Answers to the second and last group of questions at the NAACP forum, March 1st. This is split into two videos to meet time and size restrictions.

This first clip contains answers from candidates Kading, Davis, and Mida.


video

NAACP Chiefs Forum First Questions part 2

Answers to the first group of questions at the NAACP Chief Candidates Forum, March 1st. This is split into two videos to meet time and size restrictions.

This second clip contains answers from candidates Davis, Cunningham and Burkett.

video

NAACP Chiefs Forum First Questions part 1

Answers to the first group of questions at the NAACP Chief Candidates Forum, March 1st. This is split into two videos to meet time and size restrictions.

This first clip contains answers from candidates Vasquez, Mida, and Kading.

video

NAACP Chiefs Forum Introduction

We have been furnished a DVD taken at the NAACP chiefs candidate forum held last saturday, March 1st. This is the candidates introductory remarks. Answers to questions will follow soon.

video

Sunday, March 02, 2008

School Board Trustee Responds

Note: This post was originally an e-mail received from Trustee Max Parker in response to last weeks article "To the Board on the Bond". With his permission, I publish it as a stand-alone article, rather than burying it as a "comment" to a week-old article. I struck the opening salutation and some personal communication from Mr. Parker to me, otherwise the body of the text is published without editorial revision. With that cleared up, I give you Mr. Parker's comments.

At no time were we expecting the new Central to have a new stadium. That was what the survey was supposed to convey--no money for a new stadium. I agree that was not clear in the survey, but the athletic facilities to be built at the proposed new campus were made clear in our presentations and literature.

Here's the deal with the field house. Most 4A and 5A high schools have athletic practice facilities on campus. Lakeview does as do the high schools in Abilene, MIdland, Lubbock, and Amarillo. So does ASU which uses our stadium on game days. All these teams can dress and shower and work out without ever leaving their campuses and only use the stadium on game days. But that is not true at Central. Football, track ( mens and womens), soccer (mens and womens), powerlifting, softball and baseball must leave campus to dress, shower, and workout daily. The students and coaches drive to the stadium area or ride a bus to do this. This is a disadvantage time wise and safety wise for our coaches and students. I know for a fact that this split between campus and workout facilities has dissuaded coaches from other cities from considering Central as a prospective coaching job.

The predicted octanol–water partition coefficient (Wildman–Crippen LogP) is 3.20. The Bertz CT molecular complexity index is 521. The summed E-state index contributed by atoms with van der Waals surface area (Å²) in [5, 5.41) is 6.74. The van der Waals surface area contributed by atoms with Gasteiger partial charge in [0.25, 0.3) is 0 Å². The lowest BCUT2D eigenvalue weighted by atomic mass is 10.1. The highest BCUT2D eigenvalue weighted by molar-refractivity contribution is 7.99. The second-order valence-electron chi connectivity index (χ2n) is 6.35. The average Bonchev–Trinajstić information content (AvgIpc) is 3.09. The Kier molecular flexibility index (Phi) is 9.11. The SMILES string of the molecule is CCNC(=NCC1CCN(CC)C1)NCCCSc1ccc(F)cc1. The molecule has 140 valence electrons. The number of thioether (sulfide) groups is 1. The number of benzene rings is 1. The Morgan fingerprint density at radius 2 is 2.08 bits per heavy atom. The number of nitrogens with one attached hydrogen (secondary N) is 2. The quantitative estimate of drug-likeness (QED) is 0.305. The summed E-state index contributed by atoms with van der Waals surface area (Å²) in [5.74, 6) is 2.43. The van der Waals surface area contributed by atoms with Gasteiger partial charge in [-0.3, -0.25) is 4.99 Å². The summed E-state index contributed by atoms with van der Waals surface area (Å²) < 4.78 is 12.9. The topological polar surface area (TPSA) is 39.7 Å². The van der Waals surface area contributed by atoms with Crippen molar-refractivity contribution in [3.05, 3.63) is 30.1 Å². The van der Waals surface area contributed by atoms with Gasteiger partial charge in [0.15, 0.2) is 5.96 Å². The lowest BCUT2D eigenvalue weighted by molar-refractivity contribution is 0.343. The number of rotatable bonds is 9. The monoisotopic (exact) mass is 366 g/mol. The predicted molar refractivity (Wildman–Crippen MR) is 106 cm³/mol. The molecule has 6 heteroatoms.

When Stormy Kimrey approached the board about raising money for field house renovations a few years ago, his thought was primarily economic --if we had a more modern field house with four full dressing rooms, San Angelo could host more play off games, even two per day with two teams playing in the afternoon and two more waiting in the wings for a night game. But the board had to consider a field house that could be used daily by student athletes also. The board approved an architect to prepare some preliminary plans for a new field house. ( I was not on the board at this time) Since Central did not have facilities on campus for athletics, as mentioned above, the proposed new field house included dressing rooms for football, and for men's and women's track, and mens and womens soccer. It included a weight room for men and women, I think. And it included storage space for equipment, laundry rooms, training room, and offices and meeting rooms for coaches.

Two things slowed things down on the field house: 1.) Stormy's fund raising was not as fruitful as he expected as a fund raiser began for a new library and "large" contributors donated to the library before Stormy could commit them to the stadium. 2.) We proposed a bond issue for a new high school for Central. Had the new high school been built, it would have been constructed like most high schools and had practice facilities on campus and students would have been able to dress and shower and work out on campus. And the field house, then would have become like the field houses at Abilene, Lubbok, Amarillo, Midland, and Odessa ( and like other field houses in most major cities in Texas) and only been used by teams on game days. No weight rooms, offices, laundry rooms, or storage facilities would have been needed at the stadium. Now Central has to store all its football uniforms and equipment at the stadium. The athletes leave their uniforms and equipment in permanent lockers at the field house and all laundry is done at the stadium. Coaches meet, and plan, and watch film in offices at the stadium. If the bond had passed, we would have only needed four dressing rooms and showers for games days to be used by Lakeview, ASU, and Central. We would not have needed separate dressing rooms for men and women for track and soccer as there would have been places for both to dress on game days-- Just a place for the athletes to change clothes, if necessary, on game days. So the new field house would have needed less space if the bond has passed.

So, we waited to see what happened with the bond proposal. If failed, as everyone knows. This fall, the infrastructure began deteriorating more at the field house and we determined that we needed to go forward with renovations now and not wait to see what a new bond proposal might be. I hope this makes this issue more clear to you.